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ENTERPRISING. Away from lyrics, hip-hop artistes make money from statement T-shirts, writes Edgar R. Batte
T-shirts might be just cloth for most but for the Ugandan hip-hop artistes, it is a platform on which statements are made, and declarations alike, aimed at building brands. There is some money made too.
You have probably seen artistes Sylvester Kabombo of Sylvester and Abrams duo, The Mith, Bebe Cool, Navio, and others clad in T-shirts with rich wording, of mostly phrases from their songs.
Ezange Ziva Muntuyo has been one of the most popular t-shirts. It is a statement from Kabombo’s 2014 song Ziva Muntuyo. Loosely translated, ‘my money is from hard work’.
“Some people don’t believe that money can be rightfully earned even those that have watched you grow since you made your first step. I sang about situations in our daily lives. The money you have worked hard for can attract good and bad relations, from friends and relatives, even from people you don’t know,” the hip-hop veteran artiste explains.
With expensive media, Kabombo says, he needed a platform on which he could promote his song. It was his second time using T-shirts as a means to promote his music and create brand identity as an artiste. He turned to Facebook to market the T-shirts.
“I developed the idea in 2013 after the release of Mpaayo Akaseera. I wanted to create products that communicate people’s values. Communication is key in this because I select phrases that communicate or make a social impact.
Besides music, I work with Bayimba Foundation, so I wanted to create another revenue stream,” he explains.
When he started, he wore his T-shirts at performances, in music videos and to work. When he realised the demand and positive feedback from people, he improved on the quality and also put a price tag on them.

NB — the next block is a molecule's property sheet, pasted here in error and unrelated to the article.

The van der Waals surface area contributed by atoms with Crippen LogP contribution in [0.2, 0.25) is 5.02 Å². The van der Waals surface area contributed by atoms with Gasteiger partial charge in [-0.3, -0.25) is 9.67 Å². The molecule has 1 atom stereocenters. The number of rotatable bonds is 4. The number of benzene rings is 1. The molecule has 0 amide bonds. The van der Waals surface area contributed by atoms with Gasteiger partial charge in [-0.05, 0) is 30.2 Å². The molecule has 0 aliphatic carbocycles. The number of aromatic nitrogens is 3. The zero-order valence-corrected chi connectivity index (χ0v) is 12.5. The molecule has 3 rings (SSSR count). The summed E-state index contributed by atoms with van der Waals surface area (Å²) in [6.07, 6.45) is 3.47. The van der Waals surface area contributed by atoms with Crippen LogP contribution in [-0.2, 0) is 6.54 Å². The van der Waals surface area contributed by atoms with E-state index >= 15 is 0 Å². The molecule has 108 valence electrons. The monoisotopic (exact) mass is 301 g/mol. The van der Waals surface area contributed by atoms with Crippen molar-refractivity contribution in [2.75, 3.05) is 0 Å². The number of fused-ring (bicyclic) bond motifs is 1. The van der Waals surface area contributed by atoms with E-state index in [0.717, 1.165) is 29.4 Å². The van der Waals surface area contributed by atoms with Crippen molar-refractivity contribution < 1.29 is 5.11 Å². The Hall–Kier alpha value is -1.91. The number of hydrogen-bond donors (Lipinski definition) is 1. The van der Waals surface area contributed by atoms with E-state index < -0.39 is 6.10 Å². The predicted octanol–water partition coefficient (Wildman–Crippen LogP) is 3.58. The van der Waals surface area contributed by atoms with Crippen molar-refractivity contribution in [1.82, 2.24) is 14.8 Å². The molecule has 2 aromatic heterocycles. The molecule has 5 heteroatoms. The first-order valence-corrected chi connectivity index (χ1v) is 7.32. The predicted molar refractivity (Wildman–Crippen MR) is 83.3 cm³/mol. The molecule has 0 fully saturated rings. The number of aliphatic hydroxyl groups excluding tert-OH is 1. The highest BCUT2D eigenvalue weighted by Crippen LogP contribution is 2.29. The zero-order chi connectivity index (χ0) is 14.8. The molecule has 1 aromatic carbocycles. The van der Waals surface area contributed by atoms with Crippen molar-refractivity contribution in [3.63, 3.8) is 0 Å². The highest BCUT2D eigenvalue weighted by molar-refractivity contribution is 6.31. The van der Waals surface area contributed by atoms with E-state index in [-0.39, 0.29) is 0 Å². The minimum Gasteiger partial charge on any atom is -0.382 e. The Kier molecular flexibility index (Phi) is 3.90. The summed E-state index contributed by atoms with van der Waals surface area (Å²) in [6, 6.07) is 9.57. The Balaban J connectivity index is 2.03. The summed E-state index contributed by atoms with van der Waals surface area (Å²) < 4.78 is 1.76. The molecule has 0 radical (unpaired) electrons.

He did not register good sales with Mpaayo Akaseera T-shirts as he did with his second batch, for the song Omulya Mamba Aba Omu.
“I remember a friend of mine in China and Qatar each purchased seven and paid cash. The sales that month motivated me. I would make daily Facebook posts which drew more people interested in buying the T-shirts. Social media has had a bigger impact.”
Artistes that benefit
Tom Mayanja, aka The Mith, a hip-hop artiste, says T-shirts as promotional tools, have also helped him promote his music. He began with ‘I’m So UG’, T-shirts after his hit song.
“In 2012, the team and I felt the song could be more, we started off with T-shirts and bandanas which we printed as a unit, but whenever we performed at universities, the fans would ask where they could acquire the T-shirts from. We realised that we would tap into that market,” he recounts.
He had to respond to the fans’ request. He put aside Shs1m to get the T-shirts and bandanas printed. They also incurred costs for getting the right design by Ezi (Hilary Mugizi) from Ezi Wear. “That was an important move for my brand as an artiste. It was and still is something that I’m also recognised for. We made sure the T-shirts were like the music, high quality,” he adds. He had also worked with Definition, which also makes cloth merchandise, on another song Toast To Life.